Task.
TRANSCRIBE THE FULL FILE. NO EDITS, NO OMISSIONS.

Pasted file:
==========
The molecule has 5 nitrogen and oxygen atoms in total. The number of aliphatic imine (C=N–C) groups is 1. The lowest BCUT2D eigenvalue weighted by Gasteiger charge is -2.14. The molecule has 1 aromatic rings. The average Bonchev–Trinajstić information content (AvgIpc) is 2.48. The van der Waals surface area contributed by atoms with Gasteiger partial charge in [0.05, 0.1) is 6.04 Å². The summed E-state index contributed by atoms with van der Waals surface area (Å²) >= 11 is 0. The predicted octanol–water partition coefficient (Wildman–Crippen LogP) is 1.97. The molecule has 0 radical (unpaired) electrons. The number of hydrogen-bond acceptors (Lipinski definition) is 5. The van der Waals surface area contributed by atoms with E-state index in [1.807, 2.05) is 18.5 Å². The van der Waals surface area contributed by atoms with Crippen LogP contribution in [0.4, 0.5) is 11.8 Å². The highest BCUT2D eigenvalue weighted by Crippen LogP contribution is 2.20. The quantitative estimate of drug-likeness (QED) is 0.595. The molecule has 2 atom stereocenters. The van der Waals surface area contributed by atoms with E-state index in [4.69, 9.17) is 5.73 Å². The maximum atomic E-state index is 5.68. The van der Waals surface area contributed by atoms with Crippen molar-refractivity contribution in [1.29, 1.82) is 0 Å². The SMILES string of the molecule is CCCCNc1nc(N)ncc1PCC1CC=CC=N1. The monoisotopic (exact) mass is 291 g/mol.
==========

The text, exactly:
The molecule has 5 nitrogen and oxygen atoms in total. The number of aliphatic imine (C=N–C) groups is 1. The lowest BCUT2D eigenvalue weighted by Gasteiger charge is -2.14. The molecule has 1 aromatic rings. The average Bonchev–Trinajstić information content (AvgIpc) is 2.48. The van der Waals surface area contributed by atoms with Gasteiger partial charge in [0.05, 0.1) is 6.04 Å². The summed E-state index contributed by atoms with van der Waals surface area (Å²) >= 11 is 0. The predicted octanol–water partition coefficient (Wildman–Crippen LogP) is 1.97. The molecule has 0 radical (unpaired) electrons. The number of hydrogen-bond acceptors (Lipinski definition) is 5. The van der Waals surface area contributed by atoms with E-state index in [1.807, 2.05) is 18.5 Å². The van der Waals surface area contributed by atoms with Crippen LogP contribution in [0.4, 0.5) is 11.8 Å². The highest BCUT2D eigenvalue weighted by Crippen LogP contribution is 2.20. The quantitative estimate of drug-likeness (QED) is 0.595. The molecule has 2 atom stereocenters. The van der Waals surface area contributed by atoms with E-state index in [4.69, 9.17) is 5.73 Å². The maximum atomic E-state index is 5.68. The van der Waals surface area contributed by atoms with Crippen molar-refractivity contribution in [1.29, 1.82) is 0 Å². The SMILES string of the molecule is CCCCNc1nc(N)ncc1PCC1CC=CC=N1. The monoisotopic (exact) mass is 291 g/mol.